It’s finally fall in Lincoln, and that means cooler temperatures, Husker football and drama at the state capitol. At least, in fall 2021, that is.
While the Nebraska Legislature typically holds alternating 60 and 90 day sessions beginning each January, every ten years all 49 senators come together for a two week special session.
The task at hand? Drawing maps. That’s it.
No debates on abortion, nothing about critical race theory and no time spent on marijuana legalization. Just drawing new districts.
It may not seem like a particularly challenging process — at least not one that merits the attention of the entire legislature for an additional two weeks — and at face value, it really isn’t that difficult. There are plenty of algorithms already available that can divide the state into equal population districts to reflect the state’s changing demographics without the need for politicians to waste their time.
However, drawing maps that make sense along existing city and county boundaries, keep incumbents in their districts, remain similar to previous maps and — this is key —serve political interests cannot be done with a simple algorithm.
Throughout the last two weeks, lawmakers have proposed new maps for state legislative districts, State Board of Education districts and state Supreme Court judicial districts among other state agencies, and the creation of these maps haven’t been without their controversies.
These maps will have profound impacts on who makes up these bodies, and therefore which policies are set as priorities, but one map in particular has attracted the interest of Nebraskans and political pundits from across the nation: the one dividing Nebraska into its three Congressional districts.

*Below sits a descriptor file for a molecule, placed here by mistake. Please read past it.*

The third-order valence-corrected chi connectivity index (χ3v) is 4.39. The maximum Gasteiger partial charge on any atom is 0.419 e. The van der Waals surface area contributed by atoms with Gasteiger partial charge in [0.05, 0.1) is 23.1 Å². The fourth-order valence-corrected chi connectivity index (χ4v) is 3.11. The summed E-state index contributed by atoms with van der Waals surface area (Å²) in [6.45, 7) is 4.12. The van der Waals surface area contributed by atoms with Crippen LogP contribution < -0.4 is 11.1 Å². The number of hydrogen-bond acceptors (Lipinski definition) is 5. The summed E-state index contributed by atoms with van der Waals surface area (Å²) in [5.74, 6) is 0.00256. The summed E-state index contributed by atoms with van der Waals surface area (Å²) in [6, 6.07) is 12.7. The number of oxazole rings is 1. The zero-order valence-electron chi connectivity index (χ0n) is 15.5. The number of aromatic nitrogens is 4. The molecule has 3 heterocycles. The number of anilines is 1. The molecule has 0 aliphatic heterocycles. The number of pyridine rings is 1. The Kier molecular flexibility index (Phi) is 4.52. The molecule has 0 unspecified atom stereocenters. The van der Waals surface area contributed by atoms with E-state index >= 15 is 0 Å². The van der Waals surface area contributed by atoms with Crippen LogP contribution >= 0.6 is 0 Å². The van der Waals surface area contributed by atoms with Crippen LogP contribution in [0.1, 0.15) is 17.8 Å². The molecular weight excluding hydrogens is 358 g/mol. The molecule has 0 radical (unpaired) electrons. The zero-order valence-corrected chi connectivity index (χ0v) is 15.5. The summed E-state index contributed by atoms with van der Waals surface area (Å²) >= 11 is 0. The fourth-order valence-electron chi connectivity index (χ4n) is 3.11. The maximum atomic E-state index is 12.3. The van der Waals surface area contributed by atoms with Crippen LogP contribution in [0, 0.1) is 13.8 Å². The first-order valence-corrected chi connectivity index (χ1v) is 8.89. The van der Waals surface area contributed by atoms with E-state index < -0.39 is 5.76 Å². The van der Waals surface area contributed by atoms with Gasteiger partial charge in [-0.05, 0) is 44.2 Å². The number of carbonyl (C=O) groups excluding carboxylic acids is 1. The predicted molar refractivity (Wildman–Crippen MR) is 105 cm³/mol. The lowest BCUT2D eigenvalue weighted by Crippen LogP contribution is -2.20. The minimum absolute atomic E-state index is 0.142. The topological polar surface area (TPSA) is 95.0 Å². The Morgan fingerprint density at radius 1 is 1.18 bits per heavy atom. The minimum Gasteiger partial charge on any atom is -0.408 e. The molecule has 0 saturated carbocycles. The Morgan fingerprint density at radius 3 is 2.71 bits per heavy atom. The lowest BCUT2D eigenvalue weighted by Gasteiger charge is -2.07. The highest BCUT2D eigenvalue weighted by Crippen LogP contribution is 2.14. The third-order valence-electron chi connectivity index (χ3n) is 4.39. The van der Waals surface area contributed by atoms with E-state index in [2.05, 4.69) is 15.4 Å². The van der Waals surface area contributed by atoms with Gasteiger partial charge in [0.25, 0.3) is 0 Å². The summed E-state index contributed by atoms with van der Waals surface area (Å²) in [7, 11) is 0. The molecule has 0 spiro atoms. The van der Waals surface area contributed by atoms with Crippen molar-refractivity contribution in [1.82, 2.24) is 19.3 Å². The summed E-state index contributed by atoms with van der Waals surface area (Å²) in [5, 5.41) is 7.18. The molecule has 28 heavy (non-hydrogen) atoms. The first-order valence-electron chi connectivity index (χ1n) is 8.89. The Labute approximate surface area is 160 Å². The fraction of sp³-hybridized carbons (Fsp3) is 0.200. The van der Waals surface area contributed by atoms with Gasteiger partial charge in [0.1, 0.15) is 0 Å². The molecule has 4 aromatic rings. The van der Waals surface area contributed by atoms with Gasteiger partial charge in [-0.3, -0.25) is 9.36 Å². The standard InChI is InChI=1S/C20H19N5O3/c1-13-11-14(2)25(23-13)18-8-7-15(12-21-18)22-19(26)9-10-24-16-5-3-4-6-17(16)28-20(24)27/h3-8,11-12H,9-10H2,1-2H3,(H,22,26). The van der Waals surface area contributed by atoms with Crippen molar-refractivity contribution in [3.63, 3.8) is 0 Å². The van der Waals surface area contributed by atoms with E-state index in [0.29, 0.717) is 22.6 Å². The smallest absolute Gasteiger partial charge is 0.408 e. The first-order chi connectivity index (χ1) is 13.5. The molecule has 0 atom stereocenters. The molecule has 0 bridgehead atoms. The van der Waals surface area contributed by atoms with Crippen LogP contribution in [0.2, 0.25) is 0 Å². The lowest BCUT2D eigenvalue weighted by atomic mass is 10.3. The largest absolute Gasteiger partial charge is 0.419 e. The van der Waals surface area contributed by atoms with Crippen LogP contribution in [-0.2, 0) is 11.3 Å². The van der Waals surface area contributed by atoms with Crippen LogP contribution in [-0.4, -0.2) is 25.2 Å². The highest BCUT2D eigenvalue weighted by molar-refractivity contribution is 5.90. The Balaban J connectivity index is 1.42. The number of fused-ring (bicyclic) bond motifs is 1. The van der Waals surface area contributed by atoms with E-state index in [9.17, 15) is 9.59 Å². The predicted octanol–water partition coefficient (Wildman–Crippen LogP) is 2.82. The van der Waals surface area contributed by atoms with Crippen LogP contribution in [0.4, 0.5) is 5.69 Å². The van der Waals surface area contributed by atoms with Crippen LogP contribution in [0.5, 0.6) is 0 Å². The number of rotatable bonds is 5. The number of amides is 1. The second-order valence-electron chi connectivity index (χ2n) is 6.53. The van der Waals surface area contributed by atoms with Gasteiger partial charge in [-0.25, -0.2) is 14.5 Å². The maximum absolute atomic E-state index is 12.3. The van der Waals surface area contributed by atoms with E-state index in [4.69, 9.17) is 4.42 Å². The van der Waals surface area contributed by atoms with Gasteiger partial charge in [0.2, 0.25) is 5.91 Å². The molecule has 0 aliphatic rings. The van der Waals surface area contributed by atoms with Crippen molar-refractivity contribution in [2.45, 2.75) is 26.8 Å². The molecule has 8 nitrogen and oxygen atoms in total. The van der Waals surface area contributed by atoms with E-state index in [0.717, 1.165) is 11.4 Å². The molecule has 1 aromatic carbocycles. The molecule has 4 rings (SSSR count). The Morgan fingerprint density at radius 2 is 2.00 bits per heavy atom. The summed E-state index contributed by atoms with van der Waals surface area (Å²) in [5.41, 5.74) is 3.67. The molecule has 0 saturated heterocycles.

Not only do these districts determine who Nebraska sends to Congress, which has the potential to shift the balance of power in the House of Representatives, but thanks to Nebraska’s electoral vote allocation system, they may even have an impact on future presidential elections. It would seem as though fairly-drawn districts that best reflect the will of Nebraskans is in the best interest of the state’s residents, but that’s not how politics work.
In 2020, Joe Biden ended up receiving an electoral vote from Nebraska’s 2nd Congressional District, though Republican Don Bacon won the Congressional seat, resulting in candidates from both parties picking up wins. Currently, the 2nd District has a Cook Partisan Voter index of R+1, making it among the most evenly split districts in the country.
The next iteration of Nebraska’s second district map could determine whether Nebraska’s “blue dot” becomes bluer or reverts to red, and a shift of a few neighborhoods could make the difference in a presidential electoral vote.
Three primary Congressional district proposals have been brought forward for debate, but thanks to filibusters, none seem primed to become the next district map of Nebraska.
The Republican map, proposed by Sen. Lou Ann Linehan, the Republican chair of the redistricting committee, would split Omaha into two districts, with sections of northwest Omaha becoming part of the 1st Congressional District, which contains Lincoln. The 2nd District would contain the rest of Omaha, all of suburban Sarpy County, which gave Trump an 11% margin of victory, and all of rural Saunders County, where Trump received a 45% margin of victory.
Sarpy County, and especially Saunders County, are much smaller than Douglas County, though the counties certainly skew the district in the Republicans’ favor.
The GOP proposal follows the Nebraska Constitution requirements for districts to be contiguous and cover a proportional population, but practically speaking, the map makes no sense outside of a political lens.
The map also fails to abide by LR102, 2011 Nebraska legislation that is supposed to prevent partisan redistricting. It requires Congressional districts to be compact and contiguous while preserving political subdivisions and cores of prior districts. Additionally, it is prohibited for districts to protect an incumbent or use partisan data, though notably, intentionally favoring a party is only prohibited in the creation of legislative districts.